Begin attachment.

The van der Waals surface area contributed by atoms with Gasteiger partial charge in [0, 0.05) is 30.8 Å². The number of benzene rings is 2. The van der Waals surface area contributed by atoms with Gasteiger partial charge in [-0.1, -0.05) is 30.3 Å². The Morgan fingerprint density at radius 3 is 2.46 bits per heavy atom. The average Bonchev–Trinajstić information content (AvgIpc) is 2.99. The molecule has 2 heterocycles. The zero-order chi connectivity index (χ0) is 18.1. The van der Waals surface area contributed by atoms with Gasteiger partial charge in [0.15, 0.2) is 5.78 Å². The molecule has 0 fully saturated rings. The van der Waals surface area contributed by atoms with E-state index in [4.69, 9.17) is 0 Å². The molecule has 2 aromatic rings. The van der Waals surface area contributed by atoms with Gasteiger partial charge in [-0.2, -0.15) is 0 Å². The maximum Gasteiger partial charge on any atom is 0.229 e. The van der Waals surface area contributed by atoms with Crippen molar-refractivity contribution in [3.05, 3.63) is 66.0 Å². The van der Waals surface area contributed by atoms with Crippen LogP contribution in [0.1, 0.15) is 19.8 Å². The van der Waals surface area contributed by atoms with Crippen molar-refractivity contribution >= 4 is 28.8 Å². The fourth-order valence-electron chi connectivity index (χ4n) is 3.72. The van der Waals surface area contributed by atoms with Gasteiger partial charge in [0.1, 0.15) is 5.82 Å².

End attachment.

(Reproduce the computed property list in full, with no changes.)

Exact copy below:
The van der Waals surface area contributed by atoms with Gasteiger partial charge in [0, 0.05) is 30.8 Å². The number of benzene rings is 2. The van der Waals surface area contributed by atoms with Gasteiger partial charge in [-0.1, -0.05) is 30.3 Å². The Morgan fingerprint density at radius 3 is 2.46 bits per heavy atom. The average Bonchev–Trinajstić information content (AvgIpc) is 2.99. The molecule has 2 heterocycles. The zero-order chi connectivity index (χ0) is 18.1. The van der Waals surface area contributed by atoms with Gasteiger partial charge in [0.15, 0.2) is 5.78 Å². The molecule has 0 fully saturated rings. The van der Waals surface area contributed by atoms with E-state index in [4.69, 9.17) is 0 Å². The molecule has 2 aromatic rings. The van der Waals surface area contributed by atoms with Gasteiger partial charge in [-0.2, -0.15) is 0 Å². The maximum Gasteiger partial charge on any atom is 0.229 e. The van der Waals surface area contributed by atoms with Crippen molar-refractivity contribution in [3.05, 3.63) is 66.0 Å². The van der Waals surface area contributed by atoms with Crippen LogP contribution in [0.1, 0.15) is 19.8 Å². The van der Waals surface area contributed by atoms with Crippen molar-refractivity contribution >= 4 is 28.8 Å². The fourth-order valence-electron chi connectivity index (χ4n) is 3.72. The van der Waals surface area contributed by atoms with Gasteiger partial charge in [0.1, 0.15) is 5.82 Å².